#### Kenny Lau (Jan 25 2019 at 09:47):

theorem le_refl' (α : Type*) (h : preorder α) (x : α) : x ≤ x := le_refl _
example (a : ℕ) : @@has_mem.mem (@set.has_mem ℕ) a {x : ℕ | x ≤ a} := le_refl' _ _ _ --fails
example (a : ℕ) : set.mem a {x : ℕ | x ≤ a} := le_refl' _ _ _ --works


#### Kevin Buzzard (Jan 25 2019 at 09:49):

I think this must be a bug in has_mem.mem ;-)

#### Kevin Buzzard (Jan 25 2019 at 09:50):

but unfortunately I've now made it to work so need to do something serious.

#### Sebastian Ullrich (Jan 25 2019 at 09:57):

Yeah, this one is a bit involved. In your first example, you're asking Lean to figure out all parameters of le_refl by unifying its type with the expected type (the goal).

8:7: [type_context.is_def_eq_detail] : @has_mem.mem nat (set nat) (@set.has_mem nat) a (@set_of nat (λ (x : nat), @has_le.le nat nat.has_le x a)) =?= @has_le.le ?m_1 (@preorder.to_has_le ?m_1 ?m_2) ?m_3 ?m_3
[type_context.is_def_eq_detail] : @set.mem nat a (@set_of nat (λ (x : nat), @has_le.le nat nat.has_le x a)) =?= @preorder.le ?m_1 ?m_2 ?m_3 ?m_3
[type_context.is_def_eq_detail] unfold left: set.mem
[type_context.is_def_eq_detail] : @set_of nat (λ (x : nat), @has_le.le nat nat.has_le x a) a =?= @preorder.le ?m_1 ?m_2 ?m_3 ?m_3
[type_context.is_def_eq_detail] unfold left: set_of
[type_context.is_def_eq_detail] : (λ (x : nat), @has_le.le nat nat.has_le x a) a =?= @preorder.le ?m_1 ?m_2 ?m_3 ?m_3
[type_context.is_def_eq_detail] after whnf_core: @has_le.le nat nat.has_le a a =?= @preorder.le ?m_1 ?m_2 ?m_3 ?m_3
[type_context.is_def_eq_detail] : nat.less_than_or_equal a a =?= @preorder.le ?m_1 ?m_2 ?m_3 ?m_3
[type_context.is_def_eq_detail] : nat.less_than_or_equal =?= preorder.le
[type_context.is_def_eq_detail] on failure: nat.less_than_or_equal =?= preorder.le
[type_context.is_def_eq_detail] on failure: nat.less_than_or_equal a a =?= @preorder.le ?m_1 ?m_2 ?m_3 ?m_3


At different points during unification, Lean has unfolded the LHS has_le.le to nat.less_than_or_equal and the RHS's to preorder.le, but in the end fails to unify these two, because it doesn't know the RHS preorder yet and so can't unfold preorder.le.
If Lean can otherwise figure out the preorder (by specifying one of the arguments), it works. If you use set.mem, it works more or less coincidentally because Lean prefers unfolding the definition set.mem over the projection has_le.le.

#### Patrick Massot (Jan 25 2019 at 10:01):

Will this be easier with the Lean 4 non-monotonic elaboration?

#### Kenny Lau (Jan 25 2019 at 10:02):

@Sebastian Ullrich how did you get that output?

#### Sebastian Ullrich (Jan 25 2019 at 10:04):

set_option pp.implicit true
set_option pp.notation false
set_option trace.type_context.is_def_eq true
set_option trace.type_context.is_def_eq_detail true


thanks

#### Sebastian Ullrich (Jan 25 2019 at 10:07):

@Patrick Massot No. The only thing the elaborator can do to figure out le_refl _'s arguments is to unify it with the expected type. Elaboration order doesn't matter if there's only a single way to proceed.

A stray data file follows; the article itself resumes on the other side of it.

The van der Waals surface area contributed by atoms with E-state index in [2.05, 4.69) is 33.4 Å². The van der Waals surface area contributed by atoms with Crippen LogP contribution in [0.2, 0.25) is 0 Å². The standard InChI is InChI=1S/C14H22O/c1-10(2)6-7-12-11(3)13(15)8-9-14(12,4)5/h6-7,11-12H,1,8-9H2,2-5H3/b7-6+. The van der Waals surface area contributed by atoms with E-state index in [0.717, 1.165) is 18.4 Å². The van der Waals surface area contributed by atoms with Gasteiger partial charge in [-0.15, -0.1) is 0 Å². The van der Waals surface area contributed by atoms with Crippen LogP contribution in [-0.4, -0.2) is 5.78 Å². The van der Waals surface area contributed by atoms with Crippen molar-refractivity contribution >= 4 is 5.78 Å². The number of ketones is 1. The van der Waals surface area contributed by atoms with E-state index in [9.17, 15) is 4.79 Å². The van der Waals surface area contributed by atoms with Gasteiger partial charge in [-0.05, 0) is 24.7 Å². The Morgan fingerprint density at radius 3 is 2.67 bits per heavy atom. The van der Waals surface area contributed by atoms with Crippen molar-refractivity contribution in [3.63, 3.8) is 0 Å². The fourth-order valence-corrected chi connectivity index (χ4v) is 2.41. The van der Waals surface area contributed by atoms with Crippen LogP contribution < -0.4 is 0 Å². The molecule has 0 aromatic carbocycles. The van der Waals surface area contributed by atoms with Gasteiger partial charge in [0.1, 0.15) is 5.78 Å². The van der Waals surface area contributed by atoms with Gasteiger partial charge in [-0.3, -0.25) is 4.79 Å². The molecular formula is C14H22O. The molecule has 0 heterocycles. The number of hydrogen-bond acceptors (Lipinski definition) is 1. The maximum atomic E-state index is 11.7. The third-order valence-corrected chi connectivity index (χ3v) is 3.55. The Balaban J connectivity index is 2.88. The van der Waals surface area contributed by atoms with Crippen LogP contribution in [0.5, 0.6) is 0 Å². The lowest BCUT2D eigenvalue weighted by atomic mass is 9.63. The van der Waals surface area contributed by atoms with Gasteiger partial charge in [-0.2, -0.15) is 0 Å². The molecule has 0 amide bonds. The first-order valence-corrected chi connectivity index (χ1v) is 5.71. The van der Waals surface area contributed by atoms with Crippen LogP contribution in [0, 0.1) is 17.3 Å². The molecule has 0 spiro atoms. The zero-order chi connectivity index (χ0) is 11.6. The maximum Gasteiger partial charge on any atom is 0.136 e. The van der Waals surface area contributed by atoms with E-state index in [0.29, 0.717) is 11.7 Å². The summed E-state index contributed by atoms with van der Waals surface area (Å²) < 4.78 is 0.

ok, thanks

#### Kevin Buzzard (Jan 25 2019 at 10:08):

I love it when those trace outputs turn from "incomprehensible debugging messages which I can't make any sense of and hence just ignore" to "something I can actually understand". Thanks Sebastian.

#### Kevin Buzzard (Jan 25 2019 at 10:11):

If you use set.mem, it works more or less coincidentally because Lean prefers unfolding the definition set.mem over the projection has_le.le.

One could imagine that rewriting Lean from scratch might change the coincidences that happen now to a completely different set of coincidences which may or may not happen. I wonder to what extent mathlib depends on such coincidences.

#### Kevin Buzzard (Jan 25 2019 at 10:14):

So the bug in has_mem.mem is that is that it is unfolded after has_le.le. Maybe someone should make a PR. How does one control unfolding power?

#### Sebastian Ullrich (Jan 25 2019 at 10:15):

No, they're both unfolded in the same step. You can't customize this.

#### Sebastian Ullrich (Jan 25 2019 at 10:16):

Unification isn't likely to change much, but heuristics in other parts of the elaborator may behave differently, yes.
I'm not an expert on unification, but I suppose one could argue that maybe Lean shouldn't unfold projections of stuck parent projections like @has_le.le ?m_1 (@preorder.to_has_le ?m_1 ?m_2). Not sure how other systems handle that.

#### Sebastian Ullrich (Jan 25 2019 at 10:22):

Uh... which is exactly what it would do when using new-style structures. If you copy the relevant code to a context where old_structure_cmd is not set, it just works.

namespace foo
class preorder (α : Type u) extends has_le α, has_lt α :=
(le_refl : ∀ a : α, a ≤ a)
(le_trans : ∀ a b c : α, a ≤ b → b ≤ c → a ≤ c)
(lt := λ a b, a ≤ b ∧ ¬ b ≤ a)
(lt_iff_le_not_le : ∀ a b : α, a < b ↔ (a ≤ b ∧ ¬ b ≤ a) . order_laws_tac)

@[refl] lemma le_refl {α} [preorder α] : ∀ a : α, a ≤ a :=
preorder.le_refl

instance : preorder nat := sorry
example (a : ℕ) : a ∈ {x : ℕ | x ≤ a} := le_refl _
end foo


#### Sebastian Ullrich (Jan 25 2019 at 10:25):

So depending on what preorder looks like in Lean 4 (where it may not be a part of core), this may just work. If it gets bundled, the unfication problems will look completely different anyway.

Last updated: May 08 2021 at 19:11 UTC